French sea rescue services from Normandy helped with the emergency search for a British couple after their light aircraft ditched into the sea a few miles from Jersey.
The couple were named as businessman Carl Whitely and his wife Kathryn who had just left Dinan in France and were not far from the Normandy coast when the Cessna Crusader got into difficulty and lost contact with air traffic control in thick fog.
It was understood to be on an approach to Jersey airport to refuel before carrying on to the English mainland when it crashed off St Ouenâ€™s Bay on Thursday morning.
An extensive search of the area covering seven miles was launched which included a French rescue helicopter from Cherbourg, two RNLI lifeboats, and the Royal Navyâ€™s HMS Northumberland which was training in the area at the time. A Manche Iles ferry with 205 passengers on board which was on its way to Sark also joined the search.
Wreckage was found in the sea just before lunchtime and the rescue was called off as it became apparent that no one could have survived. The couple, from the West Midlands, had a holiday home in Cornwall where they are thought to have kept the plane.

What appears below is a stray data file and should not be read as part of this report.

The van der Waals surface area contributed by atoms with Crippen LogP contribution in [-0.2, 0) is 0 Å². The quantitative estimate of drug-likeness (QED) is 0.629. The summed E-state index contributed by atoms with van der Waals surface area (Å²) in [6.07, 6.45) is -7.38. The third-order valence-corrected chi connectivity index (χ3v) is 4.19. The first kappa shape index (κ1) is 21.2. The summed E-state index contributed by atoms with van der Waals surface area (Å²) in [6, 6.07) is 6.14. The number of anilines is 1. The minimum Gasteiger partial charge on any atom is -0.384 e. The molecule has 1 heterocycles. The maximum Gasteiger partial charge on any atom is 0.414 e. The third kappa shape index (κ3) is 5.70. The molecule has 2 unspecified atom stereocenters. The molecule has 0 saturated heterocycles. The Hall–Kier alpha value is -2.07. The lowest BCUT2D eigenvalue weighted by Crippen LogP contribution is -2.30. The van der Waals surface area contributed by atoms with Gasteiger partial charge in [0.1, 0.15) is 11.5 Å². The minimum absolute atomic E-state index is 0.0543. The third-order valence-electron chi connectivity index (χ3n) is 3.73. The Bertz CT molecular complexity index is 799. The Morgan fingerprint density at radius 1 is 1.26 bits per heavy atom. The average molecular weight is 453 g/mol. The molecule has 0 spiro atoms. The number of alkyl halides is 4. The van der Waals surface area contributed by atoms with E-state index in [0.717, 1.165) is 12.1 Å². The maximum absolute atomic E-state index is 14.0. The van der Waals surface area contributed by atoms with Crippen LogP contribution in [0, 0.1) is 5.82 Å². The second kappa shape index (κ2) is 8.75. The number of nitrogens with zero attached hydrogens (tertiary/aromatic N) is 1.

British air accident investigators are now trying to establish what happened. Contact had been lost with the plane and emergency services were alered at 10.20 am.
The same French rescue helicopter from Cherbourg was in action again on Wednesday night and Thursday morning when the wife of a sailor reported that he had not returned to Le Havre as expected.
He was alone sailing at 7.5 meter yacht but attempts to contact him on the boatâ€™s radio were unsuccessful. A search was also begun on land in case the boat had been washed ashore overnight.
Thick fog around Normandy during the morning has been making it hard for drivers, sailors and pilots. It usually clears by lunchtime. But thunder and lightening is predicted for the end of the week with Septemberâ€™s hot spell coming to a close.